[00:35:33.855] - Thaddeus Johnson
So like, we have to look at these other people's lenses. Right. And we can't be so quick to judge. So we have to try to see the merit in the argument because, you know, you can try to empathize. It's hard to really come to some agreement because all we want at the end of the day, all of us, that our perspectives, we want to feel like we count. We want to feel like we matter. And that's what I try to to build in the classroom, build a safe space where, you can ask any questions.
[00:36:00.675] - Thaddeus Johnson
As dumb as you may feel it is, as smart or as off the wall that you think you know. We'll talk through it because that's important. And that's one thing that I actually miss during Covid, is that as much energy as it takes, it's hard to create the same environment and culture virtually.
[00:36:18.195] - Steve Morreale
No, I agree with that. And I and I appreciate what you're saying, because I think it's it's about opening their eyes and letting them think a little bit differently, different perspectives, and then capitalizing on conversations in safe spaces like you say. Here's the last question I have for you.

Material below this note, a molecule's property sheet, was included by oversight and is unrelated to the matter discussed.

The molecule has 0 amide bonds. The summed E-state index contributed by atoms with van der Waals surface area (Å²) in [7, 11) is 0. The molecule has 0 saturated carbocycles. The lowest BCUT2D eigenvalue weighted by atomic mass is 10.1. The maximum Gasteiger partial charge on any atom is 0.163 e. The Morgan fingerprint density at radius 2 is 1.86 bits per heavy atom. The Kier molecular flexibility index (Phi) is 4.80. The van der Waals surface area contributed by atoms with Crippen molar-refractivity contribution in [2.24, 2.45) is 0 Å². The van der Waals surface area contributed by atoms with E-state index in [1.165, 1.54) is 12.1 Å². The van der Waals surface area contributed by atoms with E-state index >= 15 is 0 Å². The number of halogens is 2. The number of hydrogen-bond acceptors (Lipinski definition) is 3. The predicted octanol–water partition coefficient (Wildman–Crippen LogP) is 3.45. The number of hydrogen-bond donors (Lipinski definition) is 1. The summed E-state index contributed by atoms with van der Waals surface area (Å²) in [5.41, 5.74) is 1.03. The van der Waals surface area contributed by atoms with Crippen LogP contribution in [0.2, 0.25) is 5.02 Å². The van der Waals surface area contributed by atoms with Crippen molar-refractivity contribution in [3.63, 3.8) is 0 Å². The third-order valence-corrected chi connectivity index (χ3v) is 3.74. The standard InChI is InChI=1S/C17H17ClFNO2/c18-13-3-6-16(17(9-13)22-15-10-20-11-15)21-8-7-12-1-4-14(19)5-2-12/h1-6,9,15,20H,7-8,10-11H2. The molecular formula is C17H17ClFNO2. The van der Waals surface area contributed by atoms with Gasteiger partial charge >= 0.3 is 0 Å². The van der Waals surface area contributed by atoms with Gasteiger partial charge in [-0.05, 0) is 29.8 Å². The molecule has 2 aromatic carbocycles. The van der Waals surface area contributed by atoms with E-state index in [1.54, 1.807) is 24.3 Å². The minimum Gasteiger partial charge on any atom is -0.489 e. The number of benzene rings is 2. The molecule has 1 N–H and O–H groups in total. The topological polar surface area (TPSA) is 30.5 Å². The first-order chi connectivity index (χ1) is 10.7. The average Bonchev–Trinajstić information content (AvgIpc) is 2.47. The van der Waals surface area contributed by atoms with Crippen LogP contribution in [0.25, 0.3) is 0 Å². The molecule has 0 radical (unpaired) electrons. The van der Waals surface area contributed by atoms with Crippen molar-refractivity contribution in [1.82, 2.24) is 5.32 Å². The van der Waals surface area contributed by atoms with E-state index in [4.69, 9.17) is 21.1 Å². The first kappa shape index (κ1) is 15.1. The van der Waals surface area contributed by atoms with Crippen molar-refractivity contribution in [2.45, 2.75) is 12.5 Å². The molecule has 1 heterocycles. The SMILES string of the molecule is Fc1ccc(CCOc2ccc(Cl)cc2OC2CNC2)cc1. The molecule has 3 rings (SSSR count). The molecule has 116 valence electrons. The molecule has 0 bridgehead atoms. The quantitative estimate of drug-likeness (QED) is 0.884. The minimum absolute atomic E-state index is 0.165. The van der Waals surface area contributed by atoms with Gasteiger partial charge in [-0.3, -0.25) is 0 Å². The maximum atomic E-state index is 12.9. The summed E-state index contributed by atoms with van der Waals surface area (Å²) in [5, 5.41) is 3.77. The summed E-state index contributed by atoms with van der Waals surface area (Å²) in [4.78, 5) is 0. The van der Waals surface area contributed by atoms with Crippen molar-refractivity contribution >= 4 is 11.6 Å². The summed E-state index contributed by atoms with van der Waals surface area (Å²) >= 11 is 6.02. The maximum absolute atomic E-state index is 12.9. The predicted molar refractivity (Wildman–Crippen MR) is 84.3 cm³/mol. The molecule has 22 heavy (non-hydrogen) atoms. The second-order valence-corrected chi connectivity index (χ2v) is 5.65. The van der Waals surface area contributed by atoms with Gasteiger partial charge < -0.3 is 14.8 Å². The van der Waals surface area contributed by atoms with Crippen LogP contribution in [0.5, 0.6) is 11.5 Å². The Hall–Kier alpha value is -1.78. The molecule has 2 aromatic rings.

[00:36:35.655] - Steve Morreale
If you were if you were able to sit down and have a conversation with anyone famous or with notoriety, alive or passsed, who would it be and what would you ask them?
[00:36:48.555] - Thaddeus Johnson
I would talk to Barack Obama, former President Barack Obama. And what reason is he was the first. And what a lot of people don't realize is that the community expected him to do a lot more. They thought that, they wanted him to really do this. They just, not all of us, but, just the general feeling that they know that you should do everything for the black community.
[00:37:10.425] - Thaddeus Johnson
But this is the thing you have to balance using the country, not just the people. So how do you balance that, how you deal with that pressure? You know, I, I, I remember as an officer like, you know, making those arrests of people that look like me. Right. And then making a decision. Well, should I should I just let them all or should I go by the book. And that's hard to it's hard to judge because justice is about both in this, but also mercy and forgiveness.